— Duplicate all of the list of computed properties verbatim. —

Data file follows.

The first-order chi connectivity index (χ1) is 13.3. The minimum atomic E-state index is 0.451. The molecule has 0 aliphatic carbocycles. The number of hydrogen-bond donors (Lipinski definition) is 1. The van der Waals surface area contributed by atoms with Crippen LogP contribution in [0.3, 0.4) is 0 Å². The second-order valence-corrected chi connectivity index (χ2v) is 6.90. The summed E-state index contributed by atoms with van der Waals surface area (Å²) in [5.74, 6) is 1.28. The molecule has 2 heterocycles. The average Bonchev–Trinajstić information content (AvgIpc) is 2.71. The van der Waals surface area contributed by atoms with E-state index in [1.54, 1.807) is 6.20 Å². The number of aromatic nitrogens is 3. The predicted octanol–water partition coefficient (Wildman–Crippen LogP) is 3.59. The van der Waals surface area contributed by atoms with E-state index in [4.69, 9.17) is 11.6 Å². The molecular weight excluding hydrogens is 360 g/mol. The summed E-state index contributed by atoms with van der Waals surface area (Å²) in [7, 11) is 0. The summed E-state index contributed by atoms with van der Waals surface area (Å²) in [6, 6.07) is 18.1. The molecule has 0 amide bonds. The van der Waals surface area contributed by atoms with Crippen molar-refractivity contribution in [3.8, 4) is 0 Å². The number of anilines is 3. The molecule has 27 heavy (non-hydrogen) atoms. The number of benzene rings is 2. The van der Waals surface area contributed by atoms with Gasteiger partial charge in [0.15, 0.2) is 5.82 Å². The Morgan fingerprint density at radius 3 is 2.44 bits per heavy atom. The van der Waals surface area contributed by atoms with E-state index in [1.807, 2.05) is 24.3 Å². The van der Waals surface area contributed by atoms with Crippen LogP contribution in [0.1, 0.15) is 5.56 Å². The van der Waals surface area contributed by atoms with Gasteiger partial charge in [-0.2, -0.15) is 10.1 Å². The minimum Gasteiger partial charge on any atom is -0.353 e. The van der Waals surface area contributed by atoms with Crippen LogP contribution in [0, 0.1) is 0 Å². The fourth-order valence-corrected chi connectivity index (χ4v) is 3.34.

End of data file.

The first-order chi connectivity index (χ1) is 13.3. The minimum atomic E-state index is 0.451. The molecule has 0 aliphatic carbocycles. The number of hydrogen-bond donors (Lipinski definition) is 1. The van der Waals surface area contributed by atoms with Crippen LogP contribution in [0.3, 0.4) is 0 Å². The second-order valence-corrected chi connectivity index (χ2v) is 6.90. The summed E-state index contributed by atoms with van der Waals surface area (Å²) in [5.74, 6) is 1.28. The molecule has 2 heterocycles. The average Bonchev–Trinajstić information content (AvgIpc) is 2.71. The van der Waals surface area contributed by atoms with E-state index in [1.54, 1.807) is 6.20 Å². The number of aromatic nitrogens is 3. The predicted octanol–water partition coefficient (Wildman–Crippen LogP) is 3.59. The van der Waals surface area contributed by atoms with E-state index in [4.69, 9.17) is 11.6 Å². The molecular weight excluding hydrogens is 360 g/mol. The summed E-state index contributed by atoms with van der Waals surface area (Å²) in [7, 11) is 0. The summed E-state index contributed by atoms with van der Waals surface area (Å²) in [6, 6.07) is 18.1. The molecule has 0 amide bonds. The van der Waals surface area contributed by atoms with Crippen molar-refractivity contribution in [3.8, 4) is 0 Å². The number of anilines is 3. The molecule has 27 heavy (non-hydrogen) atoms. The number of benzene rings is 2. The van der Waals surface area contributed by atoms with Gasteiger partial charge in [0.15, 0.2) is 5.82 Å². The Morgan fingerprint density at radius 3 is 2.44 bits per heavy atom. The van der Waals surface area contributed by atoms with E-state index in [1.807, 2.05) is 24.3 Å². The van der Waals surface area contributed by atoms with Crippen LogP contribution in [0.1, 0.15) is 5.56 Å². The van der Waals surface area contributed by atoms with Gasteiger partial charge in [-0.2, -0.15) is 10.1 Å². The minimum Gasteiger partial charge on any atom is -0.353 e. The van der Waals surface area contributed by atoms with Crippen LogP contribution in [0, 0.1) is 0 Å². The fourth-order valence-corrected chi connectivity index (χ4v) is 3.34.